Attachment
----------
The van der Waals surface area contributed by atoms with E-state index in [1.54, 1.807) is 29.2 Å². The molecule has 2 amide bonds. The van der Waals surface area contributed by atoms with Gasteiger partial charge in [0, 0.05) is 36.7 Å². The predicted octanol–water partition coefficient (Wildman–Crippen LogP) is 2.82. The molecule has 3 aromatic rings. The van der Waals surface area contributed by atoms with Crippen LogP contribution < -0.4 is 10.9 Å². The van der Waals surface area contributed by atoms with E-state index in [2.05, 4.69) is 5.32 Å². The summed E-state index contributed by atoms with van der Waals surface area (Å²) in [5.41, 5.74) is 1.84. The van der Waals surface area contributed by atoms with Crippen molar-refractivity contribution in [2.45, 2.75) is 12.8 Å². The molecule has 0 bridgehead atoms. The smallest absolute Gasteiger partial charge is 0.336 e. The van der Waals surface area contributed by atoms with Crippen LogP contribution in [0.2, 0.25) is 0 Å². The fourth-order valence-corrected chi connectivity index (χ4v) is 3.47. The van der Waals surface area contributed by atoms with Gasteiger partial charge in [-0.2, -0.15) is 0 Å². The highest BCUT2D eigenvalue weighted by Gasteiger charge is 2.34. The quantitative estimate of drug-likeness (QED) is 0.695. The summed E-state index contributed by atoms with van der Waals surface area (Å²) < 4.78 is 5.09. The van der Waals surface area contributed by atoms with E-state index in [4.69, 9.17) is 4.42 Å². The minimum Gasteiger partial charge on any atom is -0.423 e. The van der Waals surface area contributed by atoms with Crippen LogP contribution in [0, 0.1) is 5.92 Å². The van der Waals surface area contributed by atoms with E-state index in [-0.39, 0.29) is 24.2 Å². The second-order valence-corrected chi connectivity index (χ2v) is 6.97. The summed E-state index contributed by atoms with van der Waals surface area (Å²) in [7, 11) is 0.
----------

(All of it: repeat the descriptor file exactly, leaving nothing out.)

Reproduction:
The van der Waals surface area contributed by atoms with E-state index in [1.54, 1.807) is 29.2 Å². The molecule has 2 amide bonds. The van der Waals surface area contributed by atoms with Gasteiger partial charge in [0, 0.05) is 36.7 Å². The predicted octanol–water partition coefficient (Wildman–Crippen LogP) is 2.82. The molecule has 3 aromatic rings. The van der Waals surface area contributed by atoms with Crippen LogP contribution < -0.4 is 10.9 Å². The van der Waals surface area contributed by atoms with E-state index in [2.05, 4.69) is 5.32 Å². The summed E-state index contributed by atoms with van der Waals surface area (Å²) in [5.41, 5.74) is 1.84. The van der Waals surface area contributed by atoms with Crippen molar-refractivity contribution in [2.45, 2.75) is 12.8 Å². The molecule has 0 bridgehead atoms. The smallest absolute Gasteiger partial charge is 0.336 e. The van der Waals surface area contributed by atoms with Crippen LogP contribution in [0.2, 0.25) is 0 Å². The fourth-order valence-corrected chi connectivity index (χ4v) is 3.47. The van der Waals surface area contributed by atoms with Gasteiger partial charge in [-0.2, -0.15) is 0 Å². The highest BCUT2D eigenvalue weighted by Gasteiger charge is 2.34. The quantitative estimate of drug-likeness (QED) is 0.695. The summed E-state index contributed by atoms with van der Waals surface area (Å²) < 4.78 is 5.09. The van der Waals surface area contributed by atoms with E-state index in [4.69, 9.17) is 4.42 Å². The minimum Gasteiger partial charge on any atom is -0.423 e. The van der Waals surface area contributed by atoms with Crippen LogP contribution in [0, 0.1) is 5.92 Å². The van der Waals surface area contributed by atoms with E-state index in [-0.39, 0.29) is 24.2 Å². The second-order valence-corrected chi connectivity index (χ2v) is 6.97. The summed E-state index contributed by atoms with van der Waals surface area (Å²) in [7, 11) is 0.